Professor Monica Slavin is an Infectious Diseases physician; Director of Peter Mac's the Infectious Diseases Department, Peter MacCallum Cancer Centre; leads the Infections in the Immuncompromised Host Service, Royal Melbourne Hospital; Director of the NHMRC funded Centre of Research Excellence; Director of the National Centre for Infections in Cancer (NCIC).
She is internationally recognised for identifying risk factors and improving early diagnosis and prevention of infection in patients whose immune systems are compromised. Over the course of her 26 year career she has made many, and lasting, contributions to research teaching and clinical medicine. She is held in high international regard for guidance on management and risk mitigation for patients who are at risk of life threatening infection.
Her original and novel research has changed clinical practice and resulted in new management guidelines, definitions of fungal infections for clinical trials and translation of new diagnostic tests into practice.
Monica is a distinguished infectious diseases clinician researcher making significant contributions to teaching, mentoring, innovative research and advocacy. From 2007-2014 she was a Councillor for the Australasian Society for Infectious Diseases (ASID) and was a founding member of the Australasian Society for Infectious Diseases Mycoses Interest Group (ANZMIG) in 1997.
During 2 decades of continuous service to ANZMIG as chair and executive committee member she has overseen and been integral to this group’s activities in promoting collaborative multicentre research and teaching in mycology. Under her leadership ANZMIG has defined the epidemiology of fungal infections in Australia (19 publications spanning epidemiology, susceptibility and whole genome sequencing).
Prof Slavin chaired the writing groups for the ASID consensus guidelines for the use of antifungal agents in 2004, 2009, 2014 and 2018 (and currently being updated for 2021). She is the only non-European invited to participate in the European Conference on infections in Leukemia (ECIL) guideline writing group whom published the revised international guidelines in 2020. She is the first Australian president of the International Immunocompromised Host Society (ICHS) and hosted the International ICHS meeting online in 2021, with over 300 delegates. In 2019 she delivered the Antimicrobial Society of Australia Howard Florey Oration, a prestigious invited oration presented by a Scientist who has made a significant contribution to a greater understanding of antimicrobials and their appropriate use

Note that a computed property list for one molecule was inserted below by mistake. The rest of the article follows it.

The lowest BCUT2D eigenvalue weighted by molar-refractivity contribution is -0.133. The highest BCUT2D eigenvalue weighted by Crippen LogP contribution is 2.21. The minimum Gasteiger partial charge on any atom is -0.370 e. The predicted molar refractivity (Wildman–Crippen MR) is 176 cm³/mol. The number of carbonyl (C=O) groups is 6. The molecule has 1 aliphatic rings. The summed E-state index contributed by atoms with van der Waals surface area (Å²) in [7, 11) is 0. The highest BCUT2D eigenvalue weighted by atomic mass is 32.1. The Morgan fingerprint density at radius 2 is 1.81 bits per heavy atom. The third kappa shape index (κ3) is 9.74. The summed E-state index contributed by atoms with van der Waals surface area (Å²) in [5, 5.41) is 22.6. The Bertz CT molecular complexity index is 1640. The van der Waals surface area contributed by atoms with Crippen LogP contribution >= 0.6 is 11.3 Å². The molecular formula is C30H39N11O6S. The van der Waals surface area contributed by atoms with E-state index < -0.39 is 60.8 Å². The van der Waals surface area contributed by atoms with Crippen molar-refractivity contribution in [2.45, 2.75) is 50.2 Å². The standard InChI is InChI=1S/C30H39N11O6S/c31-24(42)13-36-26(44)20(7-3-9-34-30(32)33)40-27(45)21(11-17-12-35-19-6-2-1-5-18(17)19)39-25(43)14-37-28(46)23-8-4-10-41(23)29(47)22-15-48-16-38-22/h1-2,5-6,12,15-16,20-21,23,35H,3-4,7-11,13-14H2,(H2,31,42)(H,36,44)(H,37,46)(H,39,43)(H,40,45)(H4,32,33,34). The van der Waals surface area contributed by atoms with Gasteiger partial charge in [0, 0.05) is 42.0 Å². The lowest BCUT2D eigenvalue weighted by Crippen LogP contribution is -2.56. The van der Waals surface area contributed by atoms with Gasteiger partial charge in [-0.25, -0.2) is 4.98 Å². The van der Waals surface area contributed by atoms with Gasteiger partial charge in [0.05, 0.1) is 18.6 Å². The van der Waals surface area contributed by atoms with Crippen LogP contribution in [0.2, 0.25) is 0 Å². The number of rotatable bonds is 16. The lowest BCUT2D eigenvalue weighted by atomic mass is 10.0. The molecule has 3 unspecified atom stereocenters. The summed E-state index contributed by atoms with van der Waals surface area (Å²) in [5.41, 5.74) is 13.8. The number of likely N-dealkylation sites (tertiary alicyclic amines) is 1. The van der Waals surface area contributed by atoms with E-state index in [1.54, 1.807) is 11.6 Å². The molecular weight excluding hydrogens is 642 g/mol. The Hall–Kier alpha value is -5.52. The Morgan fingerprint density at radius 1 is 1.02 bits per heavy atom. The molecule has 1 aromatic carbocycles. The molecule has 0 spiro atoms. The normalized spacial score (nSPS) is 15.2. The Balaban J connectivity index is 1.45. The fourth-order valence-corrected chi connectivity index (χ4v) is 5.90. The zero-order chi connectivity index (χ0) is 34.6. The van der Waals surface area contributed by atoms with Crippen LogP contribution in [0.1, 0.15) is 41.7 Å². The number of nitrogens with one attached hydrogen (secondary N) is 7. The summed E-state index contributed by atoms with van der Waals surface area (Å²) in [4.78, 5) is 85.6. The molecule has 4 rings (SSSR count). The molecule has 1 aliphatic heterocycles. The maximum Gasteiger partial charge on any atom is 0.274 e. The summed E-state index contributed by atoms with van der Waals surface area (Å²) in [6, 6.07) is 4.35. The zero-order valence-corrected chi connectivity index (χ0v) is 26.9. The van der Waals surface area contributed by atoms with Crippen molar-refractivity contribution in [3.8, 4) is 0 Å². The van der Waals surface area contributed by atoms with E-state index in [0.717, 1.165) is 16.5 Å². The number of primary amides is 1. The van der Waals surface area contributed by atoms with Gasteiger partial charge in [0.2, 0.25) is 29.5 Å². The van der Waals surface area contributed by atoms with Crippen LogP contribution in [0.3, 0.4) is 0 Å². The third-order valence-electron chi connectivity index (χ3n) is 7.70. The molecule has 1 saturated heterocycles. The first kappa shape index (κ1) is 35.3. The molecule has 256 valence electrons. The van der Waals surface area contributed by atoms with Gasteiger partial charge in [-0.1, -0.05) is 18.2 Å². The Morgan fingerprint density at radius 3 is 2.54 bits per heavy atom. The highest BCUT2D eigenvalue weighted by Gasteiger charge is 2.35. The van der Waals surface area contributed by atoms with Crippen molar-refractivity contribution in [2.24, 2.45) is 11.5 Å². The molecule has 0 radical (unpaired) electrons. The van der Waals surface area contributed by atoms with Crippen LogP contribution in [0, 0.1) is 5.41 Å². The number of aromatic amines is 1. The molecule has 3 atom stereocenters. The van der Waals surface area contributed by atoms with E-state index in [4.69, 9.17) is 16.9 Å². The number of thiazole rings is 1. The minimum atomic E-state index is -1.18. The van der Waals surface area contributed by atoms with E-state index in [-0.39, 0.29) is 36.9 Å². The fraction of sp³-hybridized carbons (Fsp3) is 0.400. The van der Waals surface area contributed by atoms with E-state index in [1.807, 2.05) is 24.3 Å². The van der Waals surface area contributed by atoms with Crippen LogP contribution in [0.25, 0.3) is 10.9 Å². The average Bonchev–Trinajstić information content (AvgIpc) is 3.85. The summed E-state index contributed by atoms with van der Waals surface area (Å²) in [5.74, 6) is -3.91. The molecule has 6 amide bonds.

Despite spending 80% of her time as a hospital-based clinician, Monica has established an impressive research portfolio. In the last 5 years she has been awarded over $15 million from the NHMRC, and both private and public philanthropic foundations for research into managing infections in cancer. She regularly participates in grant review panels for the NHMRC and reviews grant applications for Wellcome Trust, European Society for Clinical Microbiology and Infectious Diseases, and government granting bodies in the Netherlands, Germany and the UK. Over her career she has 300 peer reviewed publications and has been cited over 5,200 times in publications such as the Lancet, Lancet Infectious Diseases and Annals Internal Medicine. Recently she was listed as being in the top 1.4% of all authors from Scopus (based on H-index and citations) and in the top 1.5% of the Microbiology subfield (PLOS Biology in October 2020).
Monica has made significant contributions to improve diagnosis, treatment and care of many immune compromised patients. Her seminal studies of antifungal prophylaxis (J Infect Dis, 1995, 730 cites) changed practice world-wide and improved survival after stem cell transplantation. She undertook the first randomised diagnostic strategy study in aspergillosis, demonstrating the clinical value of the novel fungal diagnostics Aspergillus PCR and galactomannan; diagnostic tools which today are standard practice and resulting in Aspergillus PCR being accepted as a diagnostic criterion of aspergillosis. As a principal investigator and protocol committee member for numerous clinical trials her work has facilitated access to emerging antifungal therapies for many Australians.
Monica is a Fellow of the Australian Academy of Health and Medical Sciences